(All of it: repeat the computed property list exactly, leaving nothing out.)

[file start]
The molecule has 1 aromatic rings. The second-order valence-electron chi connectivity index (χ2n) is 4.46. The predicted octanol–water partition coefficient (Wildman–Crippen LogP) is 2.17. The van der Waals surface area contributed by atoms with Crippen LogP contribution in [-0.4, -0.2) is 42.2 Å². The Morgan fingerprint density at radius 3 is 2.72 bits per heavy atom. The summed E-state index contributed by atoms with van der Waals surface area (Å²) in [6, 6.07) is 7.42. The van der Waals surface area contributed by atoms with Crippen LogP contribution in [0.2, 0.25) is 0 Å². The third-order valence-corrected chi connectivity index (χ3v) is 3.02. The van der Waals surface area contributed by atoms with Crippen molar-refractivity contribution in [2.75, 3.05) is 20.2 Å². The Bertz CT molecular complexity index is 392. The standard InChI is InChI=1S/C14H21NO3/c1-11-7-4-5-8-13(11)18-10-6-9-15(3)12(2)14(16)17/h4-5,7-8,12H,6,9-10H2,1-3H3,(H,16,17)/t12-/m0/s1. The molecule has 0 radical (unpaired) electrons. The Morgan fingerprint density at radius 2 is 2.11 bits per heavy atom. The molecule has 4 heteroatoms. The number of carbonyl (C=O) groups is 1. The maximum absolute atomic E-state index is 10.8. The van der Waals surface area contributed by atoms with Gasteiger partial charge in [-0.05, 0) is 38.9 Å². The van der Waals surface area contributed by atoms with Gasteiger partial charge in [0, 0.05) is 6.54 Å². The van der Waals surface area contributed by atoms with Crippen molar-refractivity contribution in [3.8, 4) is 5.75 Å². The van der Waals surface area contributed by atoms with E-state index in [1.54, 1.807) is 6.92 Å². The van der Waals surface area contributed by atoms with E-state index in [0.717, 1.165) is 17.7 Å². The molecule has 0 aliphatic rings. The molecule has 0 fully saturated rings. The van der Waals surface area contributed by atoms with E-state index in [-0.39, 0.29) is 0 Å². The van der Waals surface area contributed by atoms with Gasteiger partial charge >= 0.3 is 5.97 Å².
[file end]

The molecule has 1 aromatic rings. The second-order valence-electron chi connectivity index (χ2n) is 4.46. The predicted octanol–water partition coefficient (Wildman–Crippen LogP) is 2.17. The van der Waals surface area contributed by atoms with Crippen LogP contribution in [-0.4, -0.2) is 42.2 Å². The Morgan fingerprint density at radius 3 is 2.72 bits per heavy atom. The summed E-state index contributed by atoms with van der Waals surface area (Å²) in [6, 6.07) is 7.42. The van der Waals surface area contributed by atoms with Crippen LogP contribution in [0.2, 0.25) is 0 Å². The third-order valence-corrected chi connectivity index (χ3v) is 3.02. The van der Waals surface area contributed by atoms with Crippen molar-refractivity contribution in [2.75, 3.05) is 20.2 Å². The Bertz CT molecular complexity index is 392. The standard InChI is InChI=1S/C14H21NO3/c1-11-7-4-5-8-13(11)18-10-6-9-15(3)12(2)14(16)17/h4-5,7-8,12H,6,9-10H2,1-3H3,(H,16,17)/t12-/m0/s1. The molecule has 0 radical (unpaired) electrons. The Morgan fingerprint density at radius 2 is 2.11 bits per heavy atom. The molecule has 4 heteroatoms. The number of carbonyl (C=O) groups is 1. The maximum absolute atomic E-state index is 10.8. The van der Waals surface area contributed by atoms with Gasteiger partial charge in [-0.05, 0) is 38.9 Å². The van der Waals surface area contributed by atoms with Gasteiger partial charge in [0, 0.05) is 6.54 Å². The van der Waals surface area contributed by atoms with Crippen molar-refractivity contribution in [3.8, 4) is 5.75 Å². The van der Waals surface area contributed by atoms with E-state index in [1.54, 1.807) is 6.92 Å². The van der Waals surface area contributed by atoms with E-state index in [0.717, 1.165) is 17.7 Å². The molecule has 0 aliphatic rings. The molecule has 0 fully saturated rings. The van der Waals surface area contributed by atoms with E-state index in [-0.39, 0.29) is 0 Å². The van der Waals surface area contributed by atoms with Gasteiger partial charge >= 0.3 is 5.97 Å².